1. Reach Out/Use Your Resources: Don’t do it all yourself. You can enlist the help of other families, your community or even local resources like your senior center. Just like it takes a village to raise a family, it takes a village to care for an aging parent.


  1. Practice Self-Care: If you don’t care for yourself, you can’t care for others. It’s that simple. Whether you have a lot of time or almost no time, you need to take time for yourself so that you don’t experience burnout or experience a decline in your health.


  1. Let Go Of What You Can: As a type A person, I know how difficult this one can be. I want to do everything, perfectly, myself. No one is a superhero. We all need help and not everything can be perfect always. If you are dealing with a particularly busy or stressful time, it’s OK to eat more take out or not clean the house as frequently as you’d like. Give yourself permission to let go and just do the best you can do today. On that note, life doesn’t have to be all or nothing. If you can’t go to the gym, you can still walk around the block.


  1. Plan Ahead: You can’t always plan for a crisis, but whenever possible, having your game plan set up ahead will make a busy time less chaotic. If you don’t work on a weekend, take some time to get yourself ready for the week so that on a busy day, you don’t have to rush around. Prep a few dinners, plan your wardrobe, put your parent’s medication in in pill distributor. Do whatever you can do ahead of time to reduce in-the-moment rushing.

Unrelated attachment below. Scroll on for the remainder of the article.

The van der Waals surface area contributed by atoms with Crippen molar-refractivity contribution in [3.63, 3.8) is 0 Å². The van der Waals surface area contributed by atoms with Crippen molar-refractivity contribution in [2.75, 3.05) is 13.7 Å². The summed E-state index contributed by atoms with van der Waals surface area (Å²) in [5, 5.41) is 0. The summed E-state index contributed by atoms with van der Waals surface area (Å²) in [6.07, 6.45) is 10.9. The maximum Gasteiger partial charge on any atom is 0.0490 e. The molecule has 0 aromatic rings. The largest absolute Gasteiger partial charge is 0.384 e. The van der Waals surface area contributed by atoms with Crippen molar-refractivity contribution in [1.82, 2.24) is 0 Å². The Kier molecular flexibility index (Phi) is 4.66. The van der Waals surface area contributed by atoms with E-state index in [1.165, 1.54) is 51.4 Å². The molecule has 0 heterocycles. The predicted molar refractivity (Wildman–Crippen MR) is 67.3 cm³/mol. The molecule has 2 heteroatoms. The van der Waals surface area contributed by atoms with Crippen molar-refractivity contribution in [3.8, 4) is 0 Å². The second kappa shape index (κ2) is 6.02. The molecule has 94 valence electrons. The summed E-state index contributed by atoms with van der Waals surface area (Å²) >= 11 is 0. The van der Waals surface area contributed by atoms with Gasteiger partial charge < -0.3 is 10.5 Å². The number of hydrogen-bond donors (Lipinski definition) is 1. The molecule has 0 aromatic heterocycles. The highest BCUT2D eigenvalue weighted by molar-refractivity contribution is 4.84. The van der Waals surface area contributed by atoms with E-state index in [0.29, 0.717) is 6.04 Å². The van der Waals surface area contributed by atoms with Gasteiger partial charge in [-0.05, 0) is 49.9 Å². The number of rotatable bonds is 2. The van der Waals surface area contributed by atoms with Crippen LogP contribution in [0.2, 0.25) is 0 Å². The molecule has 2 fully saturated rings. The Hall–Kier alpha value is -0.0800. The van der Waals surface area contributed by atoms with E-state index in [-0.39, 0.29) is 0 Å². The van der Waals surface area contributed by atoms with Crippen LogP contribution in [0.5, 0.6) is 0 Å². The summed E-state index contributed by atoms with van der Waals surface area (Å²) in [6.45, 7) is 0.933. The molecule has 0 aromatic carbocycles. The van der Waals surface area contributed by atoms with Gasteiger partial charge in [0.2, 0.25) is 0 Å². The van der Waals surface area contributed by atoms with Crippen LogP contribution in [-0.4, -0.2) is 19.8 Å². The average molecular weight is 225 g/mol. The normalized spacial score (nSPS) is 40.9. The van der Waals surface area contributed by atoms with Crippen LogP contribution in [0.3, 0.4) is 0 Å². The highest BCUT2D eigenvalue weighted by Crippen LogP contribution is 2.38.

1. Stay Positive: Sometimes when we’re in the midst of busy-ness and chaos, we can get frustrated. Particularly if we are caring for others and not caring for ourselves. It can be easy to get angry and frustrated with your situation. Acknowledge that you are in a busy stage of life and your current life is stressful and challenging, but remember that this too shall pass. Years from now, you will be happy that you were able to spend so much time with your parent and you will miss the chaos of having children demanding your time. Try to focus on the positive parts of your life when times are tough to make them more bearable. For me, I’ve been in a multi-month health flare that makes it difficult for me to accomplish everything I’d like to accomplish. For the moment, I’m trying to focus on the fact that I have a lot of love in my life, rather than the fact that my body isn’t cooperating with me.



Do you have tactics that help you manage your caregiving role?